Tel Aviv’s eclectic cuisine comes to London
Tel Aviv’s cuisine combines Middle Eastern and European influences, to delicious efect
VIBRANT HERB salads heavy on mint and lemon and studded with pine nuts and pomegranate seeds; crisp pastry parcels filled with buttery egg and spinach; beef and date-molasses kebabs on fragrant cinnamon sticks, like lollipops. The food of Tel Aviv draws from everyone who has ever passed through Israel’s cosmopolitan coastal city, says Shaul Ben Aderet, one of its star chefs. ‘It comes from Europe and Africa, with each settler bringing his own kitchen.’
The result is a celebration of vegetables, herbs and olive oil, fresh fish and lamb, and a hedonistic approach to feasting that Ben Aderet aims to recreate in London this weekend. TLV in LDN is a festival that has been a year in the planning, a ‘crazy’ extravaganza, he ex plains, bringing together ar ti sts, musicians, fashion and food.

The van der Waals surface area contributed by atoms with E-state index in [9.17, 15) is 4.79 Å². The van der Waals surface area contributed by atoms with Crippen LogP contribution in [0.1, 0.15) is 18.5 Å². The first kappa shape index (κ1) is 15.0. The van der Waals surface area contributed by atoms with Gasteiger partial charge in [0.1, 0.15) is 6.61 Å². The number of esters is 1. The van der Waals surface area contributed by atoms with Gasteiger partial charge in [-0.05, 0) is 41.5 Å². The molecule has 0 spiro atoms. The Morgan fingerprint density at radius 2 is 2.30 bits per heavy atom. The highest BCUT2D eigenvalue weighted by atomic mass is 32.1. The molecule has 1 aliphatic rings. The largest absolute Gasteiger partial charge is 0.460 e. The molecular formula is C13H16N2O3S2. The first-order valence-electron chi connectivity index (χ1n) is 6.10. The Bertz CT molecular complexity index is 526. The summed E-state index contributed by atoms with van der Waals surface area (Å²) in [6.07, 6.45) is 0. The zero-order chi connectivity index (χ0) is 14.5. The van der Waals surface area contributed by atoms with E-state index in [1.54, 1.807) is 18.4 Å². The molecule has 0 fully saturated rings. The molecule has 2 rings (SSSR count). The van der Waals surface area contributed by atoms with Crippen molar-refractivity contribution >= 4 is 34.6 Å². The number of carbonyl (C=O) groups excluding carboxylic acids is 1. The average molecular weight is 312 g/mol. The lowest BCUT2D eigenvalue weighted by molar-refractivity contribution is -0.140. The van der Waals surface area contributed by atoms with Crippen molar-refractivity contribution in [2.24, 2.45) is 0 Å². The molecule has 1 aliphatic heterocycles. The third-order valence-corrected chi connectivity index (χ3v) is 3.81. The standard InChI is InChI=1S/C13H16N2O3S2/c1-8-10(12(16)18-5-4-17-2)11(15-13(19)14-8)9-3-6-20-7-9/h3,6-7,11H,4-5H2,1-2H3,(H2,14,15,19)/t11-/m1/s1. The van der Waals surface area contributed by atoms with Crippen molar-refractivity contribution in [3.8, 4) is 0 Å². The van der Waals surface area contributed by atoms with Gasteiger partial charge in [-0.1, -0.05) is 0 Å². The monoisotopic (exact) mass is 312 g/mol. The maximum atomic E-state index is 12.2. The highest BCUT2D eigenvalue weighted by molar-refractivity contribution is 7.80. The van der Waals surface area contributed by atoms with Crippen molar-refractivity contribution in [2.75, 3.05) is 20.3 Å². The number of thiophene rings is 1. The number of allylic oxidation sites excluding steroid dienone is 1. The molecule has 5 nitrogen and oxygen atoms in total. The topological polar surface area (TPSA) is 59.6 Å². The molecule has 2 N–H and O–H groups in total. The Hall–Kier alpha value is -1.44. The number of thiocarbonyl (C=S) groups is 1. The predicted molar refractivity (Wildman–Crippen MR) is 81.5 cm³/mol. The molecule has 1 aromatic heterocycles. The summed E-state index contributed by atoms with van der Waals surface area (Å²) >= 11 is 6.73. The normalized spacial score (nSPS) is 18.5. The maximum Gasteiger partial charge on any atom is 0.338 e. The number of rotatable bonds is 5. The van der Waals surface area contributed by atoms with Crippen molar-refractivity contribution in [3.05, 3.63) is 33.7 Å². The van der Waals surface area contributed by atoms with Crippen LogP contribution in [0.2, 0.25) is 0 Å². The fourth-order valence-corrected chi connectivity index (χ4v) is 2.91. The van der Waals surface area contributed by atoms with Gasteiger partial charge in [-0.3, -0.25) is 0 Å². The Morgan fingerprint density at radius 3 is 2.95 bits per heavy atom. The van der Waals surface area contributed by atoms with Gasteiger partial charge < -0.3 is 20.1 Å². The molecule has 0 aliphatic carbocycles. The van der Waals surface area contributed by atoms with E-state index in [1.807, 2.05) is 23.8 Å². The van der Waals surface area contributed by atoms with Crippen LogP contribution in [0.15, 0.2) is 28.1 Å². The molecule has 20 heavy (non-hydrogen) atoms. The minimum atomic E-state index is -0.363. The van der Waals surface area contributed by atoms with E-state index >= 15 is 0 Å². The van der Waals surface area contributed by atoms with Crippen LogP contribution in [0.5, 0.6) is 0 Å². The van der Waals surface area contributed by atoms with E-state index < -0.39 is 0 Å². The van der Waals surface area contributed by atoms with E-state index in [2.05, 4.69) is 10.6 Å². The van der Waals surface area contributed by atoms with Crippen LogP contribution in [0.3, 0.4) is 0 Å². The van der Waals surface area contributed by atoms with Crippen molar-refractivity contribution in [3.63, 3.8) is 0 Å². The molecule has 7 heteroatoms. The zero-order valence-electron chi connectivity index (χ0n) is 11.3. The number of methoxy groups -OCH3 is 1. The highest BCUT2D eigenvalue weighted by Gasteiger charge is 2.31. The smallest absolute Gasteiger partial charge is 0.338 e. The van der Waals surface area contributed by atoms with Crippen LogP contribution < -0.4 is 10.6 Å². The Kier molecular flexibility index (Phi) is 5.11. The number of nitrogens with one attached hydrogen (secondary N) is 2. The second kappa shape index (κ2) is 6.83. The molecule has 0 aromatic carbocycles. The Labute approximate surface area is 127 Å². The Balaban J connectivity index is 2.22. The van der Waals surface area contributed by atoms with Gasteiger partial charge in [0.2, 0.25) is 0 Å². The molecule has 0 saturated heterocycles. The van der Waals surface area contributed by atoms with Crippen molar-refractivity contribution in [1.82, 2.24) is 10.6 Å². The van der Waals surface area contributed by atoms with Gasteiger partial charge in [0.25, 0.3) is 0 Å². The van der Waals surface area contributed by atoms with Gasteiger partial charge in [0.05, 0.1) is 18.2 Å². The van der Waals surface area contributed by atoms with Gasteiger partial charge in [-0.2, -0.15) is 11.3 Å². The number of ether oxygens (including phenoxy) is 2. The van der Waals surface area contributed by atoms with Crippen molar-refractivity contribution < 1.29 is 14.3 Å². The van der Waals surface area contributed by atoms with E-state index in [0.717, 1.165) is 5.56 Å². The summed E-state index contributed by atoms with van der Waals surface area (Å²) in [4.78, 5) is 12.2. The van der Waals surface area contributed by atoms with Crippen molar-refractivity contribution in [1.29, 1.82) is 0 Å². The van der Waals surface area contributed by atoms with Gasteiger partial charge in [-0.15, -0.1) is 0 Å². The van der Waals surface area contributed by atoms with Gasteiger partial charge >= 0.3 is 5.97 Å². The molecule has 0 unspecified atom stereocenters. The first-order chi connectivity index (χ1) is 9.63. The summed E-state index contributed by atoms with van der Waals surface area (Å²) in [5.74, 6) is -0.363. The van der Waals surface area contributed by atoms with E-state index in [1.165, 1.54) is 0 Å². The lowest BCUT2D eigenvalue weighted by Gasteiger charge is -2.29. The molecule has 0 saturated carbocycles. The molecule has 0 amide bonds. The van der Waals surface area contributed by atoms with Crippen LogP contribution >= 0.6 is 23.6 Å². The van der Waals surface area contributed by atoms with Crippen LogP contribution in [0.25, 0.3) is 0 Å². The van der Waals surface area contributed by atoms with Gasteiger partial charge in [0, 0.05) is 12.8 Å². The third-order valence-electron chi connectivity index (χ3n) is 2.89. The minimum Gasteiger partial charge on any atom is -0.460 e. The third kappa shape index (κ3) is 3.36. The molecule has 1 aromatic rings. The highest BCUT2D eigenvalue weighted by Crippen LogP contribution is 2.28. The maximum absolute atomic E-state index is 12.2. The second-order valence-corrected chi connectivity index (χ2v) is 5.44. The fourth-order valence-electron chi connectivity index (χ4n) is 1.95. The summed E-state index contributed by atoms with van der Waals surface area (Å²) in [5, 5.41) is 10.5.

The chef and owner of three restaurants in Israel and one of the event’s key curators, Ben Aderet was born to parents of Iraqi and Greek descent, and his menus are as likely to star chicken-liver pâté laced with Calvados as they are kibbeh soup with its semolina dumplings. The Roundhouse in Camden, north London, is this weekend his shuk, transposing Tel Aviv’s bustling market scenes into food stalls bearing tiramisu-flavoured ice cream from the city’s hippest gelateria, Anita, and street-food servings of Levantine-inspired chicken shawarma. ‘What better way to transport the flavours and colours of such a happy, 24-hour city than through food?’